I recently wrote about a walk I took with my sons, where I slipped, falling onto my youngest who fell onto a rock, which cut his forehead and meant a trip to the emergency room for four stitches.
It wasn’t our first visit, but thankfully, it’s never been for anything dire. My kids have just run into and jumped off a variety of things, so there’s been broken bones, forehead cuts (they have matching pairs), along with spiked temperatures that invariably happen when the pediatrician’s office isn’t open.
I’m pretty good at keeping my head, but I’m not at my best in an ED. I end up being too polite and deferential. In essence, I say, “Stop this bleeding now, and in exchange, I won’t bug you with more than two questions. Promise.”
How to advocate for your child in the emergency room
It’s not a winning formula. Doctors have skill, but they’re just people. They’re often rushed and can’t know everything about my child. They will fail to cover everything that worries me and my wife. Bottom line: they need help, and that means, because I’m the biggest expert on my child — side note: remember that I’m the biggest expert on my child — I need to ask questions, share relevant information, and, occasionally, be a pain.
But before I resort to that last part, I want to work with you, doc, and to do that, I’ll try to be clearheaded and give you useful information up top.
Help the emergency room doctor help your child
It’s not close to an exhaustive list, but Dr. Vincent Chiang, Harvard Medical School associate professor of pediatrics and emergency medicine and emergency room physician at Boston Children’s Hospital, has some suggestions of what to share:
- Your child’s ability to cope with any part of a medical visit. Do not equivocate. “He does not like … shots, blood, being sick, pain, lying still, anything doctors” is all helpful. Some hospitals have child life specialists that can help reduce the stress. It would be stellar if the doctor mentions it and calls for one. If not, ask if someone’s available.
- “This is our first time dealing with this.” For the doctor, most stuff registers as routine, but it’s not for parents, and saying this should be enough of a reminder to explain everything slowly, fully, and clearly. If it’s not, repeat it.
- “She never complains” or “He complains about everything.” It tells the doctor two things: something is different, and that worried you enough to come in. It can be hard to pinpoint, but try to verbalize your big concern (“My uncle had a headache and it turned out to be a tumor”). The doctor can possibly address it, so you’re not unnecessarily sitting with it.
None of this guarantees quick answers, Chiang says. Some conditions only fully reveal themselves over time. Sometimes tests are needed. If so, ask if they’re being done to rule out things or to look for something specific. More pointedly, ask the doctor if there’s anything that’s worrisome. And then ask when you two will have the next discussion, since all of this entails waiting, and that’s often the most stressful part.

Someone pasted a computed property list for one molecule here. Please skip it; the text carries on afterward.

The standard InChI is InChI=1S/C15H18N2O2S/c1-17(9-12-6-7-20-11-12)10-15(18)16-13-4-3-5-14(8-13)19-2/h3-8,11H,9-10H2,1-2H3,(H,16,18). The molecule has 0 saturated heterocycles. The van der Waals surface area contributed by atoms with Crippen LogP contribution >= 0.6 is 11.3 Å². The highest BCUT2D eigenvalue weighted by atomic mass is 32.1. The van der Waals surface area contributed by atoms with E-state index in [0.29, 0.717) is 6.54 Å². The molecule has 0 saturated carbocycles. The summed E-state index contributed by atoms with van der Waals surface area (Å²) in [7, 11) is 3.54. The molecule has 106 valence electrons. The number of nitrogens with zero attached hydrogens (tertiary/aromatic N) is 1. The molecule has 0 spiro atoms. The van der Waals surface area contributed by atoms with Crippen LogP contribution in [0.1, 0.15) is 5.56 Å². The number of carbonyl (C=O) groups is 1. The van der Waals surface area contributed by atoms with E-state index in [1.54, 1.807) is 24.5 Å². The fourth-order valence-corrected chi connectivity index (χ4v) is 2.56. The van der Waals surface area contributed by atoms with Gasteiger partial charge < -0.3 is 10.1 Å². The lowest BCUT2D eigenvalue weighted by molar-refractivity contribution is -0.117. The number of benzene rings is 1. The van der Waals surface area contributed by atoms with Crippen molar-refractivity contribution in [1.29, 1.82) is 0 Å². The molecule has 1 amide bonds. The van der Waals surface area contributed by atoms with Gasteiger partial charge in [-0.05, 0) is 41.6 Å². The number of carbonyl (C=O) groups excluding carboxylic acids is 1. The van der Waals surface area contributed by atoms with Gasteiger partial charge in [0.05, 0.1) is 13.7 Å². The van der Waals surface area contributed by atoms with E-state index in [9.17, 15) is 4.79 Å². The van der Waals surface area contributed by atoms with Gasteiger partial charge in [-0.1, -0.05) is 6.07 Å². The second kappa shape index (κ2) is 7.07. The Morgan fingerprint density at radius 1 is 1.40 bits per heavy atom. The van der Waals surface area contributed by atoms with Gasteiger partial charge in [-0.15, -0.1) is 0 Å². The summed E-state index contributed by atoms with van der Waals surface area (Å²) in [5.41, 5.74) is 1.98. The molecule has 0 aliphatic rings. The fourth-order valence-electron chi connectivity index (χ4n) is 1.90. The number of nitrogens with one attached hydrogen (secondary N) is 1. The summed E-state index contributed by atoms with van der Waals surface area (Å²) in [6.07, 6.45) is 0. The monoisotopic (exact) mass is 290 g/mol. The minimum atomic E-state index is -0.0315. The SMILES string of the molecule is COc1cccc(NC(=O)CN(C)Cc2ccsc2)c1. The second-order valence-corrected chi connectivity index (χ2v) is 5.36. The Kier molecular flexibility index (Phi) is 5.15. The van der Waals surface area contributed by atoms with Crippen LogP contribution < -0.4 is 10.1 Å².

Four things to know when you leave the emergency room
It’s understandable to forget questions and not mention every relevant detail. But before you leave the hospital, Chiang says to know these four things:
- The diagnosis. It’s simple, but you want to be clear on what the doctor decided your child was being treated for.
- The treatment plan. It needs to address the medical problem and the comfort measures. Example: Sprained ankle. Rest, ice, compression, elevation. If there’s pain or nausea or other discomfort, know your options for relief.
- The follow-up plan. It could be meeting with your pediatrician or a specialist, but it’s rare that there would be nothing to do. At the least, let your pediatrician know what happened as soon as possible and make sure that the follow-up plan makes sense. You cannot assume that the hospital will provide the information.
- The reasons to return. Most often, when you leave the emergency room, follow-up happens outside of the hospital, but you want to know what signs and symptoms suggest urgent care is needed again. You also want to know when things should start to go back to normal.
Make sure you’re clear on the treatment plan
Of the above four, Chiang says that the treatment plan causes the most confusion, because when you’re hearing it, you’re also hearing that your child is going home. You naturally become relaxed and the doctor might start moving on to a different patient. But there are still things to know, like if your kid can play sports or go to school/daycare, and, if not, when. There’s also the medication. Be sure of the dosing and timing, and why your child is taking it. Ask if there are interactions with other medications or additional precautions (for example, avoiding the sun, a side effect we recently experienced with an antibiotic), and how soon the first dose has to be taken, double-checking if it was already given in the hospital.
One good move is to take the time read the discharge instructions before you leave, and if the doctor hasn’t asked you to repeat back what you’ve heard about the treatment plan, then say, “This is what I understand. Am I correct?” It comes down to getting your questions answered, and that sometimes means pulling out the option of being a pain. It might feel unnatural or uncomfortable, but there’s no benefit in keeping anything to yourself. As Chiang says, “I don’t know about the question you don’t ask me.”
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